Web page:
We will give an overview of our activities on fabrication and application of group IV NWs. These include top-down fabrication (based on electron beam lithography and reactive ion etching) of Si and germanium (Ge) NWs having widths down to 6-7 nm as well as bottom-up (vapour-liquid-solid, VLS) growth of alloyed germanium-tin (Ge1-xSnx) NWs with x = 0.07-0.1 and diameters of 50-70 nm. We will also discuss the innovative nanoelectronic devices that we are working on: junctionless nanowire transistors (JNTs) and reconfigurable field effect transistors (RFETs). In particular, we will present results on Si JNTs for sensing application as well as on Ge and GeSn JNTs for digital logic. We will also show results on Si RFETs as well as preliminary data on SiGe and GeSn RFETs, which are expected to outperform the Si RFETs.

Keywords: semiconductor nanowires; top-down nanofabrication; electron beam lithography; reactive ion etching; bottom-up nanofabrication; nanoelectronic devices; junctionless nanowire transistors; reconfigurable field effect transistors; biosensors

  • Lecture (Conference)
    83d DPG Annual Conference and DPG Spring Conference, 31.03.-05.04.2019, Regensburg, Germany

Permalink: https://www.hzdr.de/publications/Publ-30479
Publ.-Id: 30479


Fabrication and Particular Applications of Group IV Semiconductor Nanowires

Georgiev, Y.; Khan, M. B.; Deb, D.; Echresh, A.; Jazavandi Ghamsari, S.; Prucnal, S.; Rebohle, L.; Erbe, A.; Helm, M.; Gangnaik, A. S.; Game, A. D.; Biswas, S.; Petkov, N.; Holmes, J. D.; Knoch, J.

During the last 1-2 decades semiconductor nanowires (NWs) have received significant academic and commercial attention due to their attractive electrical and mechanical properties and large surface area to volume ratios. They have a variety of possible applications including nanoelectronics, nanophotonics, photovoltaics, sensorics, etc. Among all semiconductor NWs the ones based on group IV materials have the advantage of being the most silicon (Si) compatible. This is very important since their integration into the existing semiconductor technology platform can be relatively easy.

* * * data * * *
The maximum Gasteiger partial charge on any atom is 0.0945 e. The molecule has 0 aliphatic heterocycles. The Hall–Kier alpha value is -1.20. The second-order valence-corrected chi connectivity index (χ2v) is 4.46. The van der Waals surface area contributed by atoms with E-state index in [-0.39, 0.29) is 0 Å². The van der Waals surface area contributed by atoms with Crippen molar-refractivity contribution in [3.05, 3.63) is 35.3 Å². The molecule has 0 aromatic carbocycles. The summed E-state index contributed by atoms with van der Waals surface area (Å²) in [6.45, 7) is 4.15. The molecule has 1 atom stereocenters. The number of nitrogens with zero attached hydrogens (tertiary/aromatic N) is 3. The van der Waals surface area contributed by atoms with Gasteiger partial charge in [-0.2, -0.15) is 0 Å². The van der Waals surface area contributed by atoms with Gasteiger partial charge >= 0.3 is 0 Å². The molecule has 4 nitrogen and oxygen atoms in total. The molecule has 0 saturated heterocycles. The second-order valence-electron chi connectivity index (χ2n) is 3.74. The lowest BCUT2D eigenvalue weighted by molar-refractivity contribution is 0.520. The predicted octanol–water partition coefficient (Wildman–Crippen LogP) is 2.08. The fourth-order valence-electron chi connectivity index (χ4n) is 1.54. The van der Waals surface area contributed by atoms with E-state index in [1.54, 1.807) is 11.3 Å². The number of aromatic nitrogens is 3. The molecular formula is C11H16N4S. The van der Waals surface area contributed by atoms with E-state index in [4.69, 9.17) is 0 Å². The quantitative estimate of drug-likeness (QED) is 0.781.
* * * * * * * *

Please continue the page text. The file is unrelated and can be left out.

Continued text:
We will give a general overview of our activities on group IV nanowires. We will first present the NWs that we are working with, including top-down fabricated Si and germanium (Ge) NWs having widths down to 6-7 nm as well as bottom-up grown alloyed germanium-tin (Ge1-xSnx) NWs with x = 0.07-0.1, diameters of 50-70 nm and lengths of 1 to 3 µm. We are currently working also on the fabrication of alloyed SiGe and SiGeSn NWs with varying content of the different materials.

Next, we will discuss the innovative nanoelectronic devices that we are working on, namely junctionless nanowire transistors (JNTs) and reconfigurable field effect transistors (RFETs). In particular, we are fabricating Si JNTs for sensing application as well as Ge and GeSn JNTs for digital logic. Concerning RFETs, we are currently working on Si RFETs and commencing activities on SiGe and GeSn RFETs, which are expected to outperform the Si RFETs.

Finally, we will briefly present a novel device concept that we recently invented: a specific group IV heterostructure band-to-band tunnel FET (TFET). The fabrication process of this device is scalable and fully CMOS compatible and should allow the achievement of high on-current Ion together with low off-current Ioff, hence steep subthreshold slope.